The real secret of good design is remembering the principles and elements of design. Unfortunately, these tried-and-true fundamentals are sometimes overlooked when rushing to complete a project. Worse yet, they may be obscured by changes made during the revision process — often by well-meaning stakeholders who aren’t designers.
Our advice is to get back to brand basics when designing and revising graphics for logos, advertisements, websites, videos and other marketing collateral. These tools are far more powerful than any program or app when it comes to executing proper composition of visual elements.
Secret #5: Line — A line, which is a mark between two points, can be straight or curly, solid or dashed, and thick or thin. A line is often used for emphasis or to connect two elements.
Secret #6: Size — Size, how large or small an element is, can be used to define importance, create visual interest, attract attention and much more.
Secret #7: Color — Color is used to highlight something and to generate emotion. Colors like orange and red are warm and active, while blue and purple are cool and passive.
Secret #8: Shape —Basic types of shapes include geometric (circle, square, triangle), organic (leaf, animal, person) and abstract (icon, stylization).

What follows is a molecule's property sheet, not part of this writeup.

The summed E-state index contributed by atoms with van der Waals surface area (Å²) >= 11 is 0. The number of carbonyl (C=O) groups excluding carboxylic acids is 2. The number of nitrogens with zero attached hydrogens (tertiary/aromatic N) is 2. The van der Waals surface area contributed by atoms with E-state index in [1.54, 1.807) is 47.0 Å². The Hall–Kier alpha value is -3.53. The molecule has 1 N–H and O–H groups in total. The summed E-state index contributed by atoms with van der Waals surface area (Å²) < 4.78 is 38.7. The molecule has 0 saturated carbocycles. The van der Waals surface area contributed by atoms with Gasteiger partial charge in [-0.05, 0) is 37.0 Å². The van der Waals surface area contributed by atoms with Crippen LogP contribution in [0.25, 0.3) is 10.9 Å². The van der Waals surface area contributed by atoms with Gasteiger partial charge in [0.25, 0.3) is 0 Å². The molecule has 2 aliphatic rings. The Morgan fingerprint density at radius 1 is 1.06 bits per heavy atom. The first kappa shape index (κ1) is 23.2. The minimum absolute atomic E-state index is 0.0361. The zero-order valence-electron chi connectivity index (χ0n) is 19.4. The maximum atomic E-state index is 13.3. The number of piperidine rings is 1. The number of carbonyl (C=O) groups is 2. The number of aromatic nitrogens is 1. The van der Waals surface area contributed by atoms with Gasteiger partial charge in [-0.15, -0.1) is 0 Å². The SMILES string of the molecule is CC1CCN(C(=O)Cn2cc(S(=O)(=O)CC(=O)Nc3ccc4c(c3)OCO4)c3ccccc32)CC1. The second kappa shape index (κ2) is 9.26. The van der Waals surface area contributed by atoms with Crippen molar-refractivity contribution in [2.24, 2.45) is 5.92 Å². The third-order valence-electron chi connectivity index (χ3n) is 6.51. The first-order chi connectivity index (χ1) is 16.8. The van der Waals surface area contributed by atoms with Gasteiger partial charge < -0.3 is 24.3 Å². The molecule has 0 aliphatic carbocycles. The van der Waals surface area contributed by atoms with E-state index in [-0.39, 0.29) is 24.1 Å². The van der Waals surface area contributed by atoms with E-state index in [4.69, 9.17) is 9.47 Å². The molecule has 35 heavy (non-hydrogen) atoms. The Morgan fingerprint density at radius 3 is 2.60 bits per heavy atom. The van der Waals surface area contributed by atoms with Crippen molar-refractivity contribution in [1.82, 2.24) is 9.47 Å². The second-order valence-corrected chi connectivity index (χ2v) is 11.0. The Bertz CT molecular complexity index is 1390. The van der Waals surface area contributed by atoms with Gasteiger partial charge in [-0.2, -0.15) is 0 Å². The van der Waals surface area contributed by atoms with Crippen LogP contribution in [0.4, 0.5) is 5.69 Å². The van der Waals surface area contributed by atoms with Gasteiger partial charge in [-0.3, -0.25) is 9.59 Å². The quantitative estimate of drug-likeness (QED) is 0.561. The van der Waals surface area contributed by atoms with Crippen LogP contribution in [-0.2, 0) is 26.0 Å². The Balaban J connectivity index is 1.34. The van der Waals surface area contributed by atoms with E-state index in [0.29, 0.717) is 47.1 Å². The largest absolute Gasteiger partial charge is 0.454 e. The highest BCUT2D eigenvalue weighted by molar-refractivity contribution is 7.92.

Secret #9: Space — Space, the area around or between elements, can be positive or negative. Space is used to separate information, lead the eye through a design, give the eye a rest and create balance.
Secret #10: Texture — Texture refers to the look and feel of the surface of an object. It can be applied visually to elements of a design, adding depth and visual interest.
Secret #11: Value — Value is how light or dark an area looks, such as a solid color or a gradient with varying shades. Value can be used to create depth, pattern or emphasis.
Secret #12:Hierarchy— Hierarchy is the arrangement of elements in a way that implies importance, allowing extra weight to be given visually to what’s most important.
Bonus Secret:Simplicity — Also called visual economy, simplicity involves the elimination of non-essential details to reveal the essence of form.